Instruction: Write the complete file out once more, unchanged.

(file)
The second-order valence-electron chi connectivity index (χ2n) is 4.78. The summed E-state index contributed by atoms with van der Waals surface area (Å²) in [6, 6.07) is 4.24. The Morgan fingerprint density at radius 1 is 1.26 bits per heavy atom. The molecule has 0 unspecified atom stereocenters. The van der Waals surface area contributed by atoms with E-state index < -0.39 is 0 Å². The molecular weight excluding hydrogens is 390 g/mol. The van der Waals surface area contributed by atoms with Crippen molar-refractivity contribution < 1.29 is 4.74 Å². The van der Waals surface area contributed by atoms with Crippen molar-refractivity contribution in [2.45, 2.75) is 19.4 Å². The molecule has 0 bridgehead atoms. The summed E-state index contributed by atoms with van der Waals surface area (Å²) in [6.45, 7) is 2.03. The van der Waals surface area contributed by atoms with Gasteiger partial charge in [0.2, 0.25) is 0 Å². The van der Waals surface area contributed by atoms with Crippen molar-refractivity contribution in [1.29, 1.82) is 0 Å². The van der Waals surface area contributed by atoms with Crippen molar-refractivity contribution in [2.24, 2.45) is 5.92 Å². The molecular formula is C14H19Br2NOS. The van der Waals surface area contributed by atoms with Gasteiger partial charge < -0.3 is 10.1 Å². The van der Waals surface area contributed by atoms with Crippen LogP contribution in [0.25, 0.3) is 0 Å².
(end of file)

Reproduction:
The second-order valence-electron chi connectivity index (χ2n) is 4.78. The summed E-state index contributed by atoms with van der Waals surface area (Å²) in [6, 6.07) is 4.24. The Morgan fingerprint density at radius 1 is 1.26 bits per heavy atom. The molecule has 0 unspecified atom stereocenters. The van der Waals surface area contributed by atoms with E-state index < -0.39 is 0 Å². The molecular weight excluding hydrogens is 390 g/mol. The van der Waals surface area contributed by atoms with Crippen molar-refractivity contribution < 1.29 is 4.74 Å². The van der Waals surface area contributed by atoms with Crippen molar-refractivity contribution in [2.45, 2.75) is 19.4 Å². The molecule has 0 bridgehead atoms. The summed E-state index contributed by atoms with van der Waals surface area (Å²) in [6.45, 7) is 2.03. The van der Waals surface area contributed by atoms with Gasteiger partial charge in [0.2, 0.25) is 0 Å². The van der Waals surface area contributed by atoms with Crippen molar-refractivity contribution in [1.29, 1.82) is 0 Å². The van der Waals surface area contributed by atoms with Crippen molar-refractivity contribution in [2.24, 2.45) is 5.92 Å². The molecular formula is C14H19Br2NOS. The van der Waals surface area contributed by atoms with Gasteiger partial charge < -0.3 is 10.1 Å². The van der Waals surface area contributed by atoms with Crippen LogP contribution in [0.25, 0.3) is 0 Å².